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Oral History Interview with Alice P. Evitt, July 18, 1979. Interview H-0162. Southern Oral History Program Collection (#4007).
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  • Abstract
    This interview provides a fascinating look at life in a southern mill town in the first half of the twentieth century. Alice Evitt, born in 1898, discusses growing up and raising a family in rural North Carolina. She describes life in a mill town near Charlotte, including the atmosphere of the cotton mill where she worked, her daily routine, and recreational activities. She also briefly recalls her participation in an unsuccessful strike in the 1930s. While Evitt describes a difficult life, she does not seem to look back on her mill experiences with any regret or resentment. There is a great deal of anecdotal information about mill town life in this interview as well. Researchers interested in a more complete picture may wish to read the entire interview.
  • Avoiding extortion at company store
  • Decline of community ethic in working communities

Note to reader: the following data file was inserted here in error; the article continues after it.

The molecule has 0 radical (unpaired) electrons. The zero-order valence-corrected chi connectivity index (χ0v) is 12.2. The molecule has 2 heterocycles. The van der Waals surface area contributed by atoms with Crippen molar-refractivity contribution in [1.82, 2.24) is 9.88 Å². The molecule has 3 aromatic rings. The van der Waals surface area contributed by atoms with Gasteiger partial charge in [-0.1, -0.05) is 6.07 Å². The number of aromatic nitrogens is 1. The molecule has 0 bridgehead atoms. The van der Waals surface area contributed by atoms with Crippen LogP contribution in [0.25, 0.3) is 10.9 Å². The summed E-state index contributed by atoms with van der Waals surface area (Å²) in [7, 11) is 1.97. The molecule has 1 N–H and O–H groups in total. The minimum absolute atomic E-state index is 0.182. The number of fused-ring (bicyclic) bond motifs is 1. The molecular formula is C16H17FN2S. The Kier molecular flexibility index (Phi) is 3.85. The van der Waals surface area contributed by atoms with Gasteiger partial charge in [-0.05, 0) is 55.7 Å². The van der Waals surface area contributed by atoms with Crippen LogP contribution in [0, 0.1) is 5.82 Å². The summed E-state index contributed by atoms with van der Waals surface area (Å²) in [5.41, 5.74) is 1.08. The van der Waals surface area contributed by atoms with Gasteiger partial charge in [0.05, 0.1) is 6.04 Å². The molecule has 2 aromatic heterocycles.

• Community dances in Concord, North Carolina
  • Raucous prayer meetings in rural town
  • Difficult daily routine as woman in mill town
  • Owners compete for mill workers during labor shortage
  • Quitting when denied time off at mill
  • Verbal abuse for workers from mill bosses
  • Accidents at mill fail to motivate unionization
  • Deafening mill motivates escape to beautiful outside setting
  • Striking as recreation at cotton mill
  • Mill bosses try to speed up work
  • Tensions between mill workers and townspeople
  • Mill town recreation
  • Layout of mill villages has no real plan
  • Community interdependence helps weather Depression
  • Fear of harm by machinery at mill
  • Learn More
  • Finding aid to the Southern Oral History Program Collection
  • Database of all Southern Oral History Program Collection interviews
  • The Southern Oral History Program transcripts presented here on Documenting the American South undergo an editorial process to remove transcription errors. Texts may differ from the original transcripts held by the Southern Historical Collection.

    Funding from the Institute for Museum and Library Services supported the electronic publication of this title.